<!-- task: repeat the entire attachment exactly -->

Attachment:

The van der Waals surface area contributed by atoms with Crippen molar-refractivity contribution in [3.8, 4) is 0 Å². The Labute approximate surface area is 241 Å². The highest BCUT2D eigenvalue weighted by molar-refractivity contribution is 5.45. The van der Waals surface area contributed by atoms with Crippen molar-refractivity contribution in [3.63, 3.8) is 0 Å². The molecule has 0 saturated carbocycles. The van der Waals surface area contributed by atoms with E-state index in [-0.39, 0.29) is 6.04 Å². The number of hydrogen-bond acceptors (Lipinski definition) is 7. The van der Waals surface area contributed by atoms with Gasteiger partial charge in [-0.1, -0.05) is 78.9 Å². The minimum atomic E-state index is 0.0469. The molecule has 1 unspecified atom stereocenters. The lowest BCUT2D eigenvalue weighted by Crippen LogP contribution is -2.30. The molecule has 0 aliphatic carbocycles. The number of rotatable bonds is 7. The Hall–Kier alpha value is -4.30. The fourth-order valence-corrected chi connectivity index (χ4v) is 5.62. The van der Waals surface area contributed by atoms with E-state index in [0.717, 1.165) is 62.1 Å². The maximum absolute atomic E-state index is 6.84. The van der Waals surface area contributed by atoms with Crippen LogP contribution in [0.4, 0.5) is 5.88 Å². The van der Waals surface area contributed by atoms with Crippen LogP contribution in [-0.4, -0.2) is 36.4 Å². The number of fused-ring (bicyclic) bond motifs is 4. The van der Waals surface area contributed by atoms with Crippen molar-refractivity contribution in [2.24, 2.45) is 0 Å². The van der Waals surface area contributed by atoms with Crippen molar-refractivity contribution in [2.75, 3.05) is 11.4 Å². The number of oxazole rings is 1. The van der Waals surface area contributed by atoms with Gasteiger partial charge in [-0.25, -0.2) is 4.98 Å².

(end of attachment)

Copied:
The van der Waals surface area contributed by atoms with Crippen molar-refractivity contribution in [3.8, 4) is 0 Å². The Labute approximate surface area is 241 Å². The highest BCUT2D eigenvalue weighted by molar-refractivity contribution is 5.45. The van der Waals surface area contributed by atoms with Crippen molar-refractivity contribution in [3.63, 3.8) is 0 Å². The molecule has 0 saturated carbocycles. The van der Waals surface area contributed by atoms with E-state index in [-0.39, 0.29) is 6.04 Å². The number of hydrogen-bond acceptors (Lipinski definition) is 7. The van der Waals surface area contributed by atoms with Gasteiger partial charge in [-0.1, -0.05) is 78.9 Å². The minimum atomic E-state index is 0.0469. The molecule has 1 unspecified atom stereocenters. The lowest BCUT2D eigenvalue weighted by Crippen LogP contribution is -2.30. The molecule has 0 aliphatic carbocycles. The number of rotatable bonds is 7. The Hall–Kier alpha value is -4.30. The fourth-order valence-corrected chi connectivity index (χ4v) is 5.62. The van der Waals surface area contributed by atoms with E-state index in [0.717, 1.165) is 62.1 Å². The maximum absolute atomic E-state index is 6.84. The van der Waals surface area contributed by atoms with Crippen LogP contribution in [0.4, 0.5) is 5.88 Å². The van der Waals surface area contributed by atoms with Crippen LogP contribution in [-0.4, -0.2) is 36.4 Å². The number of fused-ring (bicyclic) bond motifs is 4. The van der Waals surface area contributed by atoms with Crippen molar-refractivity contribution in [2.24, 2.45) is 0 Å². The van der Waals surface area contributed by atoms with Crippen molar-refractivity contribution in [2.75, 3.05) is 11.4 Å². The number of oxazole rings is 1. The van der Waals surface area contributed by atoms with Gasteiger partial charge in [-0.25, -0.2) is 4.98 Å².